When we see a child in counseling, we always involve the parents. Especially with a younger child, the parent becomes the therapist in the home. We work with parents to explore better ways for their children and family to deal with conflict, undue anxiety, depression, habit problems, and responses to loss, illness, death and divorce. When children experience something that is too much for them, they let you know with symptoms.
When we begin counseling, we discuss confidentiality with the child and parents. Confidentiality issues differ depending on a child’s age, maturity, and the intensity with which a child wants something to be private. Very young children often expect what they discuss in counseling to be shared with a parent.
Young Children (ages 3-8)
Our counselors often combine traditional play therapy with other therapeutic approaches to help meet a child’s needs. These approaches include teaching children behavioral techniques to reduce stress (such as imagining that they are in a safe place), to manage anger, or to get along better with family or friends. They include “cognitive therapy” tools such as helping children to identify negative thought patterns (“Annie hates me and will never be my friend again”) and substitute more positive ones (“maybe Annie ignored me because she was having a bad day and will be friendly when she is feeling better.”). Young children rarely have the emotional, logic, and verbal skills to sit down and talk about problems. They play through them or act them out with symptoms. Play therapy provides an alternative to “acting out” or symptom behavior. Games also are useful in counseling. Some games are specifically designed for therapy.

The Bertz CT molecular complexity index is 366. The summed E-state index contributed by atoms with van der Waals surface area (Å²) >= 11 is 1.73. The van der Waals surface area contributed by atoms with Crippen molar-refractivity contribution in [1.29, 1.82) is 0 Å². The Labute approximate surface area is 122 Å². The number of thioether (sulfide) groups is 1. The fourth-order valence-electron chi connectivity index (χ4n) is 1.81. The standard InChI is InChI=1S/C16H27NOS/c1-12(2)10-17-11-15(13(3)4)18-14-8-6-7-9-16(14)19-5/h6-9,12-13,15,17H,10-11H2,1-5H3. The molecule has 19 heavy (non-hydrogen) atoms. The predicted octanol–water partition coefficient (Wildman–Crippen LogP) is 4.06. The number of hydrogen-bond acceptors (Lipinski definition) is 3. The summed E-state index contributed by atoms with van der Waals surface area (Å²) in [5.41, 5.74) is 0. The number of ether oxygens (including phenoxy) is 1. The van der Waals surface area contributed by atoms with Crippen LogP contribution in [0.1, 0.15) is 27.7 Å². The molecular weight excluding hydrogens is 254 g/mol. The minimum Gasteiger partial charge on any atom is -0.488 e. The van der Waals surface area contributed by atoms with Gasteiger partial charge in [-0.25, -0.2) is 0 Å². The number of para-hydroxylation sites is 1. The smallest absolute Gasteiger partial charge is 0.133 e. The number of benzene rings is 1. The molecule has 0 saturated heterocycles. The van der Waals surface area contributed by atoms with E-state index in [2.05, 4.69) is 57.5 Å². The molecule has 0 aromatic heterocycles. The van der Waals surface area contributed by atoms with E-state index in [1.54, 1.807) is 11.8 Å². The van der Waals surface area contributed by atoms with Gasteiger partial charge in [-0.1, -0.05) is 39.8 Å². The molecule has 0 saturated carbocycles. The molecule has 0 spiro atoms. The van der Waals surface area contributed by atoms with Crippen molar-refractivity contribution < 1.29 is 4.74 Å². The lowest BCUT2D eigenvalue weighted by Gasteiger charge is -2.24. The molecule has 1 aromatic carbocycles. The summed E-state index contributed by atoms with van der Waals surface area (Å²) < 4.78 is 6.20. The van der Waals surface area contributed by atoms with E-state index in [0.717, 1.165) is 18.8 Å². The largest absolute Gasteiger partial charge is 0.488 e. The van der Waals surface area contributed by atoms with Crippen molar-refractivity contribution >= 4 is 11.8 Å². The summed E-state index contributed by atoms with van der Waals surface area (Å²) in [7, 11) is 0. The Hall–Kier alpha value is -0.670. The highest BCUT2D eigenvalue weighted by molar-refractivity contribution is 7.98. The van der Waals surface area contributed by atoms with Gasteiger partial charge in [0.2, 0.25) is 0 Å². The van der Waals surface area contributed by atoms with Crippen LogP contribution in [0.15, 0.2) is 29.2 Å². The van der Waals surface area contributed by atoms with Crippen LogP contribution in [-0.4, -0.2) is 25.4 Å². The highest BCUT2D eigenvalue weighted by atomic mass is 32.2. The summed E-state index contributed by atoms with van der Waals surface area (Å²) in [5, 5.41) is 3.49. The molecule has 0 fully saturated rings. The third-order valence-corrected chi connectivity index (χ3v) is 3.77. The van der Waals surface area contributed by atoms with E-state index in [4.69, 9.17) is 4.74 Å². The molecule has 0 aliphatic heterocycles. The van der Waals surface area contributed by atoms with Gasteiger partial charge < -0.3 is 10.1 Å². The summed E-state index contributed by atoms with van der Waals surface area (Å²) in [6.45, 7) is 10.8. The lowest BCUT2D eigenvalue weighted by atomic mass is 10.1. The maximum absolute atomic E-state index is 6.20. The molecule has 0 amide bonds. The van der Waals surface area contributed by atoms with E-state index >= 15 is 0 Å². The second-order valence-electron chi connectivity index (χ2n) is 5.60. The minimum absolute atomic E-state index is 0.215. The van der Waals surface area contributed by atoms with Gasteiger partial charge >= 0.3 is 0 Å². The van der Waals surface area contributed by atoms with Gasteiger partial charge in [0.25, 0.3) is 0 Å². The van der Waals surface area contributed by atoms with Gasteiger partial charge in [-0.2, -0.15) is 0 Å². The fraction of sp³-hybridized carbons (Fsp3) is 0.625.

Sessions for preschool children include a half hour of play. They may also include a half hour of work with parent and child together on specific issues, such as managing impulsive behavior, keeping safe, or responding to limits.
Tweens (ages 9 – 12)
Children in elementary school or middle school often have problems directly related to school or relationships: parents may be referred for Attention-Deficit Hyperactivity Disorder (ADHD) or Attention Deficit Disorder (ADD), or there may be behavior problems at school.
Work with these children depends on the nature of the problem. If parents don’t object, we prefer to meet with parents and children together at times to understand the issues. Sometimes medication is needed, although Family First Counseling is not inclined to make that a first choice. If it is, referrals are made to physicians or psychiatrists. Family First Counseling does not have a psychiatrist on staff and cannot prescribe or monitor medication.
Sessions for school aged children are usually an hour, with a half hour play session for young children combined with a skills training parent-child session for the other part of the session. Older children replace individual play with individual skills training. Skills training focuses on the particular issues. ADHD children work on impulse control and attention skills. Children with intense emotions work on skills to manage feelings. Children with social issues practice friendship, bully prevention, or respect skills.